The Bahamas, Belize, the Cayman Islands, the Republic of Palau and the United States are all countries that use the Fahrenheit scale. All other countries use Celsius to measure temperature.
Fahrenheit is a thermodynamic temperature scale that gets its name from the German physicist Daniel Gabriel Fahrenheit. He was a pioneer in the manufacture of mercury thermometers who proposed the scale in 1724.
Two fixed temperature points define the Fahrenheit scale: the freezing point of water at 32 degrees Fahrenheit and the boiling point of water at 212 F at standard atmospheric pressure. On the scale, each degree is 1/180th of the interval that is measured between the boiling and freezing points of water. Notably, the scale defines a typical warm summer day in a temperate climate as 72 F and normal human body temperature as 98.6 F.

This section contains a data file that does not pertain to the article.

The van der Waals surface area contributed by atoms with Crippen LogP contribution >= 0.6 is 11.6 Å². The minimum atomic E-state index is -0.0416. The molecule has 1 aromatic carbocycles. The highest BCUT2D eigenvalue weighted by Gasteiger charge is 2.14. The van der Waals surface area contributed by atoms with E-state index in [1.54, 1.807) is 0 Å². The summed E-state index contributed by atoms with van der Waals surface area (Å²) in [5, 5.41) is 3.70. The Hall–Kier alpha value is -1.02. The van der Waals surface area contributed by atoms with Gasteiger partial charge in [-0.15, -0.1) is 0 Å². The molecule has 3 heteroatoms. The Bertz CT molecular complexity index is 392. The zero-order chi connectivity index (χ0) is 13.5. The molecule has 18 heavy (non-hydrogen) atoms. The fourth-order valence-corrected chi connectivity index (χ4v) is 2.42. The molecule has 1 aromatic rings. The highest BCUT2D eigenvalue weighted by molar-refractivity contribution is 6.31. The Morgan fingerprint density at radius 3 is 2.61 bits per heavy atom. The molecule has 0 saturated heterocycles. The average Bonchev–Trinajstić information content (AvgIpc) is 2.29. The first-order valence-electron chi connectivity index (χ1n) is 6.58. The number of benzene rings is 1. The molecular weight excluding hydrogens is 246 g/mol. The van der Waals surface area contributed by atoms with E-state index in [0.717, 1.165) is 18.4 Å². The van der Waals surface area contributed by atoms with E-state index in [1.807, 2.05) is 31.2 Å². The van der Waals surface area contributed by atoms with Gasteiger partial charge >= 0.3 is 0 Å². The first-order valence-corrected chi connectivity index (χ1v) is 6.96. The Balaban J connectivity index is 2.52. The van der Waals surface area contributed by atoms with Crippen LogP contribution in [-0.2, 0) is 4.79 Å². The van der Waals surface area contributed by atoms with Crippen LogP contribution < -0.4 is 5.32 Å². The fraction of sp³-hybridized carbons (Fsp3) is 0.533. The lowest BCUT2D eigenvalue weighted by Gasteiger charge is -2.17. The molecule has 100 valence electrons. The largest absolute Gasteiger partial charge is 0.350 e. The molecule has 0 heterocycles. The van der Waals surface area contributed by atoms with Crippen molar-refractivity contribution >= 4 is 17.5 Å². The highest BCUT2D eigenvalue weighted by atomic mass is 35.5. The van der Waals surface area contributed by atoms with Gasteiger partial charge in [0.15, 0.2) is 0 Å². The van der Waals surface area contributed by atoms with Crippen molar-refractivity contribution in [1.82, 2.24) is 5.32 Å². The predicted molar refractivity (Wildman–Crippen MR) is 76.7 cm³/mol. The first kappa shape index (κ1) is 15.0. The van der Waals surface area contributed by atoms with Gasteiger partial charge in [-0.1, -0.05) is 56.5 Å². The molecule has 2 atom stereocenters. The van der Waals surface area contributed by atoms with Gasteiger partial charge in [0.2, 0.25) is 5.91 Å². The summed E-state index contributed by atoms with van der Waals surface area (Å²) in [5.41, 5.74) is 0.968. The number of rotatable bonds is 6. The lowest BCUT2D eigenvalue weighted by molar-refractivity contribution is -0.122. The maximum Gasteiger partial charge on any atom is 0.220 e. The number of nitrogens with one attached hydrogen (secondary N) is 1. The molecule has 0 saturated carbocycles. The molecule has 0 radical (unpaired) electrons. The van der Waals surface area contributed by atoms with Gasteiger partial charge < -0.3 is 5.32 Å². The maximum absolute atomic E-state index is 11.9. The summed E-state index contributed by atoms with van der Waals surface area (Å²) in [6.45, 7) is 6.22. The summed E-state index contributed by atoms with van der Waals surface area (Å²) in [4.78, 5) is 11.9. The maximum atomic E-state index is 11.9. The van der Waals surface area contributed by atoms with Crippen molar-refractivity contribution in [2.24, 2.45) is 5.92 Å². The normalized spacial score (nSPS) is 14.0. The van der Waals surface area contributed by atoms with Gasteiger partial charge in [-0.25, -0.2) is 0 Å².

The Fahrenheit scale was used widely among English-speaking nations up until the 60s. During the mid to late 20th century, most countries in the world replaced the Fahrenheit scale with the Celsius scale, which also has its origin in the 18th century. Fahrenheit still appears as a supplementary scale in Canada and an informal scale in the United Kingdom.